SAN JOSE, Calif. – Oracle said it will discontinue all software development for Intel's Itanium server processors. The move is seen as a big blow for the CPU, mainly motivated by Oracle's competition with rival Hewlett-Packard, the main proponent of Itanium.
In a brief press statement Oracle said it came to its decision
"after multiple conversations with Intel senior management." The statement
added that "both Microsoft and RedHat have already stopped developing
software for Itanium [and] HP CEO Leo Apotheker made no mention of Itanium in
his long and detailed presentation on the future strategic direction of HP."
Oracle said it will continue to support existing versions
of its software products that already run on Itanium.
"It's clear, [Oracle CEO Larry] Ellison enjoys poking HP whenever he can, and this is a magnitude 6 or 7 on the poke scale," said Nathan Brookwood, principal of market watcher Insight64 (Saratoga, Calif.).
HP has "multiple billions in revenues based on Itanium systems and the software that runs on them," said Brookwood. "I think this is a real problem" for Itanium users, he added.
"Oracle probably talked to key customers using the HP systems and determined they were more likely to switch to Oracle's platforms than to switch to someone else's database software," said Brookwood. "There's no love lost between Oracle and HP," he added.
Indeed, after HP fired its chief executive Mark Hurd, Ellison hired him as the president of Oracle. HP initially threatened to sue over the matter, and then decided to mend fences with Oracle.
For its part, Oracle tried to subpoena HP's new CEO, Leo Apotheker, to testify in a patent infringement suit against SAP, Apotheker's former employer. In his first weeks at HP, Apotheker was said to be avoiding HP's Palo Alto headquarters to avoid being served a court summons.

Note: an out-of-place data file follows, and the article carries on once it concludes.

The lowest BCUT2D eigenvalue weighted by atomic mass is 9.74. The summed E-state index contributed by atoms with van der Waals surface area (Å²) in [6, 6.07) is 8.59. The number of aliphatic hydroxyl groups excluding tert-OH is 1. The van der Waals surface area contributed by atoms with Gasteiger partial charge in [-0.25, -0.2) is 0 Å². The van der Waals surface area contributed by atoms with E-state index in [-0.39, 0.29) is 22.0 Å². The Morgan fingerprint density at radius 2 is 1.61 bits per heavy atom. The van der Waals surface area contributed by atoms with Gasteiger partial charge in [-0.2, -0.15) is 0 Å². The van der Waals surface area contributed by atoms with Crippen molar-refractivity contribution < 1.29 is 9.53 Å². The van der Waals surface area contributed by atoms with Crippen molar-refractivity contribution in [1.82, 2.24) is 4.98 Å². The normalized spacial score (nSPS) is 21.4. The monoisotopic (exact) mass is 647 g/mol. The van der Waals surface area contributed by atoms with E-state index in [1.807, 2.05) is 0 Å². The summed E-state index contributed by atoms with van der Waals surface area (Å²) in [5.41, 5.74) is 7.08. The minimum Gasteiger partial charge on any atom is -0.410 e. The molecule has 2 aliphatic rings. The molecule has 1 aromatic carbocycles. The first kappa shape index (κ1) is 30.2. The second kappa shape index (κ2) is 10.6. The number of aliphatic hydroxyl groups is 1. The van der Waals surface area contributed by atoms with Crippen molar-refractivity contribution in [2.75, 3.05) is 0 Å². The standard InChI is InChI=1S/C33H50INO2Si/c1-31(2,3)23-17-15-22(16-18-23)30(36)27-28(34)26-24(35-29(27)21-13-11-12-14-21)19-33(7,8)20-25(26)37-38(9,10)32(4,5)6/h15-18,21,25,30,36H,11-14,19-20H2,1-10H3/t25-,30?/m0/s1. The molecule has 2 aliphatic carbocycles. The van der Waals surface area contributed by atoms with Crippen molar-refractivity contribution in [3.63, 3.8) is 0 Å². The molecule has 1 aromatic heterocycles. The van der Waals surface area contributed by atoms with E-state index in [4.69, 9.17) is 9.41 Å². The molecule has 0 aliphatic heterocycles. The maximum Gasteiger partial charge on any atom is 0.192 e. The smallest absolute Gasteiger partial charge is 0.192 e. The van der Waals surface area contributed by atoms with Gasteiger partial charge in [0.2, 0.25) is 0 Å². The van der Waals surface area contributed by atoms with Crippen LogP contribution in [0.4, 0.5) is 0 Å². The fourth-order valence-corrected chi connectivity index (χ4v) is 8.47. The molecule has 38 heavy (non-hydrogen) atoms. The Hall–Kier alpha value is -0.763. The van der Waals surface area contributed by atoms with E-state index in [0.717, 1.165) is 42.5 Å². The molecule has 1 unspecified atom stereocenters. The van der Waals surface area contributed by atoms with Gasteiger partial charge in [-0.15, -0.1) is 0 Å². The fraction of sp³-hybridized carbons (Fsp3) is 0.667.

The move may indicate some desperation on Oracle's part. The company has seen its server market share slump since it acquired Sun Microsystems while rivals IBM, HP and Dell have experienced strong growth. Oracle's customers using Itanium systems likely will not want to be forced into a systems transition.
Intel was quick to reiterate its support for Itanium.
"Intel’s work on
Itanium processors and platforms continues unabated with multiple generations
of chips currently in development and on schedule," said Paul Otellini,
president and CEO of Intel in a company blog. "We remain firmly committed to
delivering a competitive, multi-generational roadmap for HP-UX and other
operating systems that run on the Itanium architecture," he added.
In February, Intel described a next-generation Itanium
processor, the eight-core Poulson, but it did not say when it will ship. HP
said with the debut of the delayed Poulson Intel is resuming a regular cadence
of new chip announcements for the architecture.
The 32nm Poulson
"is on track to more than double the performance of the existing Tukwila
architecture," according to Intel. Beyond Poulson, Intel said it has another Itanium CPU named Kittson in active development.
HP also reiterated its support for Itanium which has
"a roadmap that extends ahead more than ten years," it said.
"We are shocked that Oracle would put enterprises and
governments at risk while costing them hundreds of millions of dollars in lost
productivity in a shameless gambit to limit fair competition," said Dave
Donatelli, general manager of HP's enterprise servers, storage and networking
HP and Intel co-developed the Itanium processor architecture, Intel's first 64-bit CPU, aiming for it to become the successor to the Intel x86. Advanced Micro Devices saw a strategic opening and in 2003 rolled out its own 64-bit x86 family, the Opteron and Athlon processors.
Intel responded in 2004 with its own 64-bit X86 processors, pushing Itanium into a niche of very high-end servers. Since that time Itanium has clearly been a secondary focus for Intel's server business.